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Myer swings back to profit in first-half 2019

Glenn Freeman  |  06 Mar 2019Text size  Decrease  Increase  |  
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Myer's cost-out strategy is improving profit margins and its balance sheet, as CEO John King makes his mark on the department store retailer.

Shares in Myer (ASX: MYR) were up more than 15 per cent before midday, as it reported a 3 per cent lift in underlying profit, to $41.3 million from $40 million a year earlier.

Statutory net profit of $38.5 million for the first half 2019 is a return to positive figures, having dipped by $476.2 million a year earlier on the back of $525 million in write-downs.

"This was a very strong result across the board, tracking ahead of our expectations in terms of full-year profit, though management has flagged more depreciation and implementation costs in the second-half," says Morningstar senior equity analyst, Johannes Faul.

Chief executive of Myer, John King, called out the business's focus on reducing costs that don't directly benefit the customer or enhance their experience in-store or online.

"We have put in place a more streamlined and accountable structure in the support office, which is delivering positive results, and we have identified numerous other cost-saving opportunities across the business which may be material in future years," he said.

Morningstar's Faul is particularly impressed by the improvements to Myer's balance sheet since the same period last year, when management announced a suspension of dividends. Net debt declined by $57 million and operating cashflow increased to $173 million.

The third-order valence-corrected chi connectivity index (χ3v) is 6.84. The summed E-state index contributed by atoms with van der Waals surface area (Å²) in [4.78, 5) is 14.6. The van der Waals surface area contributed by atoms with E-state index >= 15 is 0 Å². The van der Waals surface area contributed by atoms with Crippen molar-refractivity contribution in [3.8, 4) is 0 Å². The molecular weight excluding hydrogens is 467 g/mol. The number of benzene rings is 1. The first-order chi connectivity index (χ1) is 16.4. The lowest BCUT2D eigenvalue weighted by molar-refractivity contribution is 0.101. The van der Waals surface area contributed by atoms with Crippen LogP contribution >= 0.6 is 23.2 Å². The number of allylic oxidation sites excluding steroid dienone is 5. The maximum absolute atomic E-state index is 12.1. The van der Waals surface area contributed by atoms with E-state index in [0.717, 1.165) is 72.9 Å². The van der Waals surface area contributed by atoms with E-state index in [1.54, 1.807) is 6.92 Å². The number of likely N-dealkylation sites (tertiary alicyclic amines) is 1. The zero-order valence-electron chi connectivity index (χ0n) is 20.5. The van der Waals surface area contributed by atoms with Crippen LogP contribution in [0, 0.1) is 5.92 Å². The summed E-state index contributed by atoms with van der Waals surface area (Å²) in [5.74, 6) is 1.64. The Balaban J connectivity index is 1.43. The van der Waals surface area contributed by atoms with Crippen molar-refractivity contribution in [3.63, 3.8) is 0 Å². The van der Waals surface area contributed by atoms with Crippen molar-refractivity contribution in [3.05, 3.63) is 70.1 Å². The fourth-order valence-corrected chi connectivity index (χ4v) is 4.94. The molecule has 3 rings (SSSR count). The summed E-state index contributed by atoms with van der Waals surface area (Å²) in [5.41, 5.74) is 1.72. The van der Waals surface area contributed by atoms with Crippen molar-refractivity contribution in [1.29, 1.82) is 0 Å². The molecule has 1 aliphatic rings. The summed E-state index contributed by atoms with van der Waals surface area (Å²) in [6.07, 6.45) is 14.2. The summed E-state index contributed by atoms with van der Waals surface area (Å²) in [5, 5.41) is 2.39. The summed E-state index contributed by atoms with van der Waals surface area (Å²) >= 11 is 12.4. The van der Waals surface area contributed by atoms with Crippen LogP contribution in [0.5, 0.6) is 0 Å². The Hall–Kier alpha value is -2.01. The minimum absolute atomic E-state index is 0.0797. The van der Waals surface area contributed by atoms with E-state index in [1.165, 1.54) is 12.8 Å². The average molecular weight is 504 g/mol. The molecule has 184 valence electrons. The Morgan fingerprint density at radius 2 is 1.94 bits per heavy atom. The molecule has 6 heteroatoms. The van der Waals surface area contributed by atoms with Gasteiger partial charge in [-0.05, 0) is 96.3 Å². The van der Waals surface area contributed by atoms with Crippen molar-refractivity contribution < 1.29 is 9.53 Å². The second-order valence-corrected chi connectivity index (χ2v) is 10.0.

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“Operating cashflow grew on the prior period, they paid down debt and this means that their asset values are up – they have more breathing room," he says.

High levels of debt had been a concern, as it was nearing the $600 million ceiling Myer had set against its minimum shareholders' funds covenant level.

“But Myer's profitability of sales is up – they’ve maintained cost inflation and they’ve put in enough cost efficiencies to combat higher wages and higher depreciation," says Faul.

He also points to its profit margin improvements, which increased by 100 basis to 38.5 per cent, above Morningstar's forecast of a 0.7 per cent improvement.

The retailer's ongoing strategy had also previously been a concern, but the efforts of CEO John King, now nine months' into the role, are paying off.

Myer has been closing unprofitable stores in recent years – as have most retailers and department stores, including Woolworths (ASX: WOW) and Wesfarmer-owned (ASX: WES) Target as they face the combined threat of online disruption, new competition and weak consumer sentiment.

"The store closures is already reflected in our outlook for Myer…our caveat was that they have to implement the right strategy, and the new CEO has started doing that," says Faul.

Looking ahead, Faul expects Myer's margins on earnings before interest and tax to also recover in the medium-term. "Though not to historical levels, and that really underpins our fair value estimate," he says.

Myer shares were trading at 46 cents at 12:30pm, 27 per cent below Morningstar's fair value estimate set in November last year.

Myer stock was worth 41 cents before the start of trade, up from March 2018's all-time low of 34.5 cents, but still about 85 per cent lower than five years ago.


  • Net profit $38.4m v $476.2m loss in pcp
  • Sales down 2.8pct to $1.671b
  • No interim dividend


is senior editor for Morningstar Australia

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